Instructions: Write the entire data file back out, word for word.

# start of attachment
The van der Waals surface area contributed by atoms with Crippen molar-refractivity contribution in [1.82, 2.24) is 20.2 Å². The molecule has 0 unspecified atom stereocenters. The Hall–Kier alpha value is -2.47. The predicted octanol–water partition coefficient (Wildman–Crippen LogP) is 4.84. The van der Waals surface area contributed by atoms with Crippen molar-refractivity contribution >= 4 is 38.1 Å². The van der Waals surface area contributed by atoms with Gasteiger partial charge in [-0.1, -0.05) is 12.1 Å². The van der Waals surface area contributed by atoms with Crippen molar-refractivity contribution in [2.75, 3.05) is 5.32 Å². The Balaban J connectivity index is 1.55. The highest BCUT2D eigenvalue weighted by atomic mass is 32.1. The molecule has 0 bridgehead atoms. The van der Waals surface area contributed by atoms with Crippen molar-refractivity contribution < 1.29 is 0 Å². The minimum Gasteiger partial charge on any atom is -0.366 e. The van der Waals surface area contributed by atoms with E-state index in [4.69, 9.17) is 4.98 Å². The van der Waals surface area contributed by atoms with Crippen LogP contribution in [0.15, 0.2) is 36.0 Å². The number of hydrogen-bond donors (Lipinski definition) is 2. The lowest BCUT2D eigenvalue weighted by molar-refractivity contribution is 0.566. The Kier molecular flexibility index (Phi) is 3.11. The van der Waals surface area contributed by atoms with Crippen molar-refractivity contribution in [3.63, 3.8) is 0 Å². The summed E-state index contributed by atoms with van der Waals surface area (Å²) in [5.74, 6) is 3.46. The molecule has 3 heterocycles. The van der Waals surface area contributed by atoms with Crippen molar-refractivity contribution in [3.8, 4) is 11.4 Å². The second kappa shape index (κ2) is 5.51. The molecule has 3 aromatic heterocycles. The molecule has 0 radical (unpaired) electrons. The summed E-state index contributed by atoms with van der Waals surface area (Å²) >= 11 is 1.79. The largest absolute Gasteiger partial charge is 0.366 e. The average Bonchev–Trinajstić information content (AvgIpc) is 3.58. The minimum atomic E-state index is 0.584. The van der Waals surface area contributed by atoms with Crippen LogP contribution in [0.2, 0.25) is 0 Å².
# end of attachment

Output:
The van der Waals surface area contributed by atoms with Crippen molar-refractivity contribution in [1.82, 2.24) is 20.2 Å². The molecule has 0 unspecified atom stereocenters. The Hall–Kier alpha value is -2.47. The predicted octanol–water partition coefficient (Wildman–Crippen LogP) is 4.84. The van der Waals surface area contributed by atoms with Crippen molar-refractivity contribution >= 4 is 38.1 Å². The van der Waals surface area contributed by atoms with Gasteiger partial charge in [-0.1, -0.05) is 12.1 Å². The van der Waals surface area contributed by atoms with Crippen molar-refractivity contribution in [2.75, 3.05) is 5.32 Å². The Balaban J connectivity index is 1.55. The highest BCUT2D eigenvalue weighted by atomic mass is 32.1. The molecule has 0 bridgehead atoms. The van der Waals surface area contributed by atoms with Crippen molar-refractivity contribution < 1.29 is 0 Å². The minimum Gasteiger partial charge on any atom is -0.366 e. The van der Waals surface area contributed by atoms with E-state index in [4.69, 9.17) is 4.98 Å². The van der Waals surface area contributed by atoms with Crippen LogP contribution in [0.15, 0.2) is 36.0 Å². The number of hydrogen-bond donors (Lipinski definition) is 2. The lowest BCUT2D eigenvalue weighted by molar-refractivity contribution is 0.566. The Kier molecular flexibility index (Phi) is 3.11. The van der Waals surface area contributed by atoms with Crippen molar-refractivity contribution in [3.63, 3.8) is 0 Å². The summed E-state index contributed by atoms with van der Waals surface area (Å²) in [5.74, 6) is 3.46. The molecule has 3 heterocycles. The van der Waals surface area contributed by atoms with Crippen molar-refractivity contribution in [3.8, 4) is 11.4 Å². The second kappa shape index (κ2) is 5.51. The molecule has 3 aromatic heterocycles. The molecule has 0 radical (unpaired) electrons. The summed E-state index contributed by atoms with van der Waals surface area (Å²) >= 11 is 1.79. The largest absolute Gasteiger partial charge is 0.366 e. The average Bonchev–Trinajstić information content (AvgIpc) is 3.58. The minimum atomic E-state index is 0.584. The van der Waals surface area contributed by atoms with Crippen LogP contribution in [0.2, 0.25) is 0 Å².